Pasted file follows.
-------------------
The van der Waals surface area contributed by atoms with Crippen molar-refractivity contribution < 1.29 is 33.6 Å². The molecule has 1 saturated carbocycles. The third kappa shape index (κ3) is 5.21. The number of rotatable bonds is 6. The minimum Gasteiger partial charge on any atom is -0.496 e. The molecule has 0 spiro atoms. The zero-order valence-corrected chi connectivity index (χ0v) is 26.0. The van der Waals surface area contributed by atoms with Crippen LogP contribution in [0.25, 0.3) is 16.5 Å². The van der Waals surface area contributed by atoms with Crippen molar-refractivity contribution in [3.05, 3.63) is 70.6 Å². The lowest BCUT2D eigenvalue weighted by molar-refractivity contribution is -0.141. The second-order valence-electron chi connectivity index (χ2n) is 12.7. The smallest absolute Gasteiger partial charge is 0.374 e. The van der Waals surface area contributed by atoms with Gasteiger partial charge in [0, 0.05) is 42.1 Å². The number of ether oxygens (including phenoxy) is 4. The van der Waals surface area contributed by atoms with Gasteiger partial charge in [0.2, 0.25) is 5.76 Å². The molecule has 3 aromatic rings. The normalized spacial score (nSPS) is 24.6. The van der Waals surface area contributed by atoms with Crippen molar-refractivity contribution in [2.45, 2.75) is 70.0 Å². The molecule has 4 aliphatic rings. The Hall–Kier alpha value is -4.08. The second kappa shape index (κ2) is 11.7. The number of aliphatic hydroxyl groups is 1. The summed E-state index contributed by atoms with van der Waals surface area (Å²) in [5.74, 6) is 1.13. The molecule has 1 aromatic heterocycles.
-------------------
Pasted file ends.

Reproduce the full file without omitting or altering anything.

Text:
The van der Waals surface area contributed by atoms with Crippen molar-refractivity contribution < 1.29 is 33.6 Å². The molecule has 1 saturated carbocycles. The third kappa shape index (κ3) is 5.21. The number of rotatable bonds is 6. The minimum Gasteiger partial charge on any atom is -0.496 e. The molecule has 0 spiro atoms. The zero-order valence-corrected chi connectivity index (χ0v) is 26.0. The van der Waals surface area contributed by atoms with Crippen LogP contribution in [0.25, 0.3) is 16.5 Å². The van der Waals surface area contributed by atoms with Crippen molar-refractivity contribution in [3.05, 3.63) is 70.6 Å². The lowest BCUT2D eigenvalue weighted by molar-refractivity contribution is -0.141. The second-order valence-electron chi connectivity index (χ2n) is 12.7. The smallest absolute Gasteiger partial charge is 0.374 e. The van der Waals surface area contributed by atoms with Gasteiger partial charge in [0, 0.05) is 42.1 Å². The number of ether oxygens (including phenoxy) is 4. The van der Waals surface area contributed by atoms with Gasteiger partial charge in [0.2, 0.25) is 5.76 Å². The molecule has 3 aromatic rings. The normalized spacial score (nSPS) is 24.6. The van der Waals surface area contributed by atoms with Crippen molar-refractivity contribution in [2.45, 2.75) is 70.0 Å². The molecule has 4 aliphatic rings. The Hall–Kier alpha value is -4.08. The second kappa shape index (κ2) is 11.7. The number of aliphatic hydroxyl groups is 1. The summed E-state index contributed by atoms with van der Waals surface area (Å²) in [5.74, 6) is 1.13. The molecule has 1 aromatic heterocycles.